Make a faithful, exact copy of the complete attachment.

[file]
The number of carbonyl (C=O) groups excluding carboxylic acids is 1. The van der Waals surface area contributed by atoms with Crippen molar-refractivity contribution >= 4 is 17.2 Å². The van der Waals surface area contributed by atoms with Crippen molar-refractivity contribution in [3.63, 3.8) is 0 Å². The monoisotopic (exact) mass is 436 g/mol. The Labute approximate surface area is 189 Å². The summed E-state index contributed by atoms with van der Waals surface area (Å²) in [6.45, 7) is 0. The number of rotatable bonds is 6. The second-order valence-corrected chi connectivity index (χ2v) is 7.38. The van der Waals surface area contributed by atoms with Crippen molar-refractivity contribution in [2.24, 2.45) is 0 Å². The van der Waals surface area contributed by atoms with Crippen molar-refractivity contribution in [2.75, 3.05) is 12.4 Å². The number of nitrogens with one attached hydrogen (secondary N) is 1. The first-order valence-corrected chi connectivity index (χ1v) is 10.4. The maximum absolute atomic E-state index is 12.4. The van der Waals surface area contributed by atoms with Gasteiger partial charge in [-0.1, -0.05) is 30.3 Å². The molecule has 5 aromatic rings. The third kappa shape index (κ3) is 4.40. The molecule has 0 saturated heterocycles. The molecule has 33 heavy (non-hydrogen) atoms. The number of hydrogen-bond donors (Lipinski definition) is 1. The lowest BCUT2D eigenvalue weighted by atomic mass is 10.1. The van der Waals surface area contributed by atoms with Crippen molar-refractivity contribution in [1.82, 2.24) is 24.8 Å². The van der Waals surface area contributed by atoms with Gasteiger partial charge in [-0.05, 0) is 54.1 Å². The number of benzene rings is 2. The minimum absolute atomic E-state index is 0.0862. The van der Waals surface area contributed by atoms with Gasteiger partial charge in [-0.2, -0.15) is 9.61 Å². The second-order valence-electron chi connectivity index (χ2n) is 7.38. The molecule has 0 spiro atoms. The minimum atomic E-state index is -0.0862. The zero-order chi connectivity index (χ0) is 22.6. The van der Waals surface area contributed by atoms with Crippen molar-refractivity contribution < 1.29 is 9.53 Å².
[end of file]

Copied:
The number of carbonyl (C=O) groups excluding carboxylic acids is 1. The van der Waals surface area contributed by atoms with Crippen molar-refractivity contribution >= 4 is 17.2 Å². The van der Waals surface area contributed by atoms with Crippen molar-refractivity contribution in [3.63, 3.8) is 0 Å². The monoisotopic (exact) mass is 436 g/mol. The Labute approximate surface area is 189 Å². The summed E-state index contributed by atoms with van der Waals surface area (Å²) in [6.45, 7) is 0. The number of rotatable bonds is 6. The second-order valence-corrected chi connectivity index (χ2v) is 7.38. The van der Waals surface area contributed by atoms with Crippen molar-refractivity contribution in [2.24, 2.45) is 0 Å². The van der Waals surface area contributed by atoms with Crippen molar-refractivity contribution in [2.75, 3.05) is 12.4 Å². The number of nitrogens with one attached hydrogen (secondary N) is 1. The first-order valence-corrected chi connectivity index (χ1v) is 10.4. The maximum absolute atomic E-state index is 12.4. The van der Waals surface area contributed by atoms with Gasteiger partial charge in [-0.1, -0.05) is 30.3 Å². The molecule has 5 aromatic rings. The third kappa shape index (κ3) is 4.40. The molecule has 0 saturated heterocycles. The molecule has 33 heavy (non-hydrogen) atoms. The number of hydrogen-bond donors (Lipinski definition) is 1. The lowest BCUT2D eigenvalue weighted by atomic mass is 10.1. The van der Waals surface area contributed by atoms with Crippen molar-refractivity contribution in [1.82, 2.24) is 24.8 Å². The van der Waals surface area contributed by atoms with Gasteiger partial charge in [-0.05, 0) is 54.1 Å². The number of benzene rings is 2. The minimum absolute atomic E-state index is 0.0862. The van der Waals surface area contributed by atoms with Gasteiger partial charge in [-0.2, -0.15) is 9.61 Å². The second-order valence-electron chi connectivity index (χ2n) is 7.38. The molecule has 0 spiro atoms. The minimum atomic E-state index is -0.0862. The zero-order chi connectivity index (χ0) is 22.6. The van der Waals surface area contributed by atoms with Crippen molar-refractivity contribution < 1.29 is 9.53 Å².